When Helene Dunbar was a child, her only true attempt at fiction was a novel about a baseball-playing angel in 9th grade. While she couldn’t sing or dance or play sports, she knew she could write, but it was never fiction that called to her.
It was journalism.
“I thought I wanted to be an investigative political reporter. Then I wanted to cover baseball. But I found my niche in theatre criticism and studied that through college and worked as a critic in Chicago. It’s a very narrow career path though and I ended up as a marketing writer who wrote music features on the side.”
It wasn’t until her friend and fellow writer Suzanne Kamata dared her to write a novel as an adult that she turned to fiction with any sort of seriousness. By the time she finished the manuscript – a nearly 100,000 word novel featuring urban faeries – Dunbar was hooked.
Her skills from her previous jobs didn’t go to waste. Studying theatre helped her to write dialogue – both the backbone of plays and her favorite thing to write. But the novel that would become Dunbar’s first published work of fiction came from journalistic pieces she wrote on various court cases involving women who killed their children.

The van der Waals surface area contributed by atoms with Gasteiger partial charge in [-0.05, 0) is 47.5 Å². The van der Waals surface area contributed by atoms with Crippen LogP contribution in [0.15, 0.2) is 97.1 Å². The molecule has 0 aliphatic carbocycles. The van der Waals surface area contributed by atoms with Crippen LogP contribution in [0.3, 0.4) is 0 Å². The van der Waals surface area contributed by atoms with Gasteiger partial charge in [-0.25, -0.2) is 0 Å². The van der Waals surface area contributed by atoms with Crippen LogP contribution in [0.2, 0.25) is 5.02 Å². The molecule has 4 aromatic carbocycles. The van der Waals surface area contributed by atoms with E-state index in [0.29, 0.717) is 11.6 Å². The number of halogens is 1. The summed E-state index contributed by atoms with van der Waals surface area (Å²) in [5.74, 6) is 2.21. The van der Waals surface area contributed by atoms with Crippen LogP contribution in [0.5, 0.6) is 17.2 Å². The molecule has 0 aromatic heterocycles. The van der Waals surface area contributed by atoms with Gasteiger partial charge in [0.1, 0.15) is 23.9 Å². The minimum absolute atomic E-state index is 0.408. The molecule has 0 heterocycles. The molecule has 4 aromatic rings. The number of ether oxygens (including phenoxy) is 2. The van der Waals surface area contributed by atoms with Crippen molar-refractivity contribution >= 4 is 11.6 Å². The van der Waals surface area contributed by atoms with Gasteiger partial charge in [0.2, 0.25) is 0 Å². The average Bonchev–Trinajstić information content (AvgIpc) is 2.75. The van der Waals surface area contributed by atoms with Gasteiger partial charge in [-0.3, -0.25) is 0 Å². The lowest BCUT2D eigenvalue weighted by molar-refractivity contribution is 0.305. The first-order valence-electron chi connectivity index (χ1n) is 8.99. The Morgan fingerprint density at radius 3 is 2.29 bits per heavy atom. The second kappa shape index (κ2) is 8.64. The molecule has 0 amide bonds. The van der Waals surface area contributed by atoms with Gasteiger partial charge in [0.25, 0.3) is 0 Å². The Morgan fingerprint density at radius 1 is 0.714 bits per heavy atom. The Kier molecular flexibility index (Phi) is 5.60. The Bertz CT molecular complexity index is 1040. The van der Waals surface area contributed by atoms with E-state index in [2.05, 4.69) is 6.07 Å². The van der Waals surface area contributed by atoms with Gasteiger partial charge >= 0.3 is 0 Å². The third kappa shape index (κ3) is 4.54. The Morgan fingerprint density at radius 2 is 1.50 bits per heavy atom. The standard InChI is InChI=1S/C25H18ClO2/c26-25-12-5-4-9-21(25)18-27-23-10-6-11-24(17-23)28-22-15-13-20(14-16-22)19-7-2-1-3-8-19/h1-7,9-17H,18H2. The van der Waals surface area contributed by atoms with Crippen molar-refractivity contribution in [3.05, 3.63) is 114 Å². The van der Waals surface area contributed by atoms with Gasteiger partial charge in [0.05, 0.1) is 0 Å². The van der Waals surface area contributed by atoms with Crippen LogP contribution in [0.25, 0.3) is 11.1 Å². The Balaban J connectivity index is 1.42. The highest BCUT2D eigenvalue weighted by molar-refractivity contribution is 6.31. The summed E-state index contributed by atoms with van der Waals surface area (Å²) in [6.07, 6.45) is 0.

These Gentle Wounds follows 15-year-old Gordie, who is suffering from severe PTSD five years after surviving his mother’s attempt to kill him and his siblings. When his abusive and absent father reappears, Gordie must face his trauma all over again.
It wasn’t an easy book to write.
“It’s in very close first person and I really had to allow Gordie into my head, which was often draining,” said Dunbar, who spent a great deal of time studying post-traumatic stress disorder and the long-lasting effects of childhood trauma.
What Remains follows Cal Ryan, who loses his potential baseball career and his best friend in a heartbeat. Even though his damaged heart is replaced, the damage of Lizzie’s loss lingers, and there’s a voice in his head that says it’s all his fault.
“There is a lot of “me” sprinkled through [What Remains,]” said Dunbar. “I love baseball and was a scorekeeper in my hometown and I once spent a night in my college’s student theatre trying to find out if it was haunted. But really I wanted to write about friendship and those bonds you form with your friends in school.”
Dunbar wanted to write a love story between friends – something harder to accomplish in adult fiction, as friendships between adults can feel different, according to her. The focus here was less on research – though she did reach out to a cardiologist to make sure her science was straight – and more on the voices of the characters.
No research could help her writing the voice of characters more than reading novels and paying attention to real life.
“Being an avid reader probably helped more than anything,” said Dunbar. “But also, just paying attention in day-to-day life helps. Noticing people’s mannerisms and the cadence of their speech and personality quirks that set them apart – all of that can only help you as a writer.”
Do you love Helen Dunbar’s books? Which one is your favorite? Sound off in the comments below – or take to social media with the hashtag #womenauthorwednesday!